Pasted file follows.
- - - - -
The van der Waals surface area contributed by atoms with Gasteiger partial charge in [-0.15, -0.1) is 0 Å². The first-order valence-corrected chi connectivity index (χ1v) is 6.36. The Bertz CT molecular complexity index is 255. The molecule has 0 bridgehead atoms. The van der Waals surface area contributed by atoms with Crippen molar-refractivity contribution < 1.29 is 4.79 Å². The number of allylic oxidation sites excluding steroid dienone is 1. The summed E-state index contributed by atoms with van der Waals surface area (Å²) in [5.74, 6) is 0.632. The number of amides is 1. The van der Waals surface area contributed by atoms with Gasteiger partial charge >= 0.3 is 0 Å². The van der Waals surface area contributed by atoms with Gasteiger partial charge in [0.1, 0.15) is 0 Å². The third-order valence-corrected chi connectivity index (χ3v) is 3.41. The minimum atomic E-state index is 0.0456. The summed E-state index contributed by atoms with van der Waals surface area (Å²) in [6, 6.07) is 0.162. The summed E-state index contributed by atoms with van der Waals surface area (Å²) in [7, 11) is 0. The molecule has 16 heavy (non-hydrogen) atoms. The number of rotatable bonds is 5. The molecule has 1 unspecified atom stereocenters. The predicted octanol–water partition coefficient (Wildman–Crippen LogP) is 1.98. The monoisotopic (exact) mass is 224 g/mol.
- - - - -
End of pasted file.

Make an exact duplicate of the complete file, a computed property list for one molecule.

The van der Waals surface area contributed by atoms with Gasteiger partial charge in [-0.15, -0.1) is 0 Å². The first-order valence-corrected chi connectivity index (χ1v) is 6.36. The Bertz CT molecular complexity index is 255. The molecule has 0 bridgehead atoms. The van der Waals surface area contributed by atoms with Crippen molar-refractivity contribution < 1.29 is 4.79 Å². The number of allylic oxidation sites excluding steroid dienone is 1. The summed E-state index contributed by atoms with van der Waals surface area (Å²) in [5.74, 6) is 0.632. The number of amides is 1. The van der Waals surface area contributed by atoms with Gasteiger partial charge >= 0.3 is 0 Å². The van der Waals surface area contributed by atoms with Gasteiger partial charge in [0.1, 0.15) is 0 Å². The third-order valence-corrected chi connectivity index (χ3v) is 3.41. The minimum atomic E-state index is 0.0456. The summed E-state index contributed by atoms with van der Waals surface area (Å²) in [6, 6.07) is 0.162. The summed E-state index contributed by atoms with van der Waals surface area (Å²) in [7, 11) is 0. The molecule has 16 heavy (non-hydrogen) atoms. The number of rotatable bonds is 5. The molecule has 1 unspecified atom stereocenters. The predicted octanol–water partition coefficient (Wildman–Crippen LogP) is 1.98. The monoisotopic (exact) mass is 224 g/mol.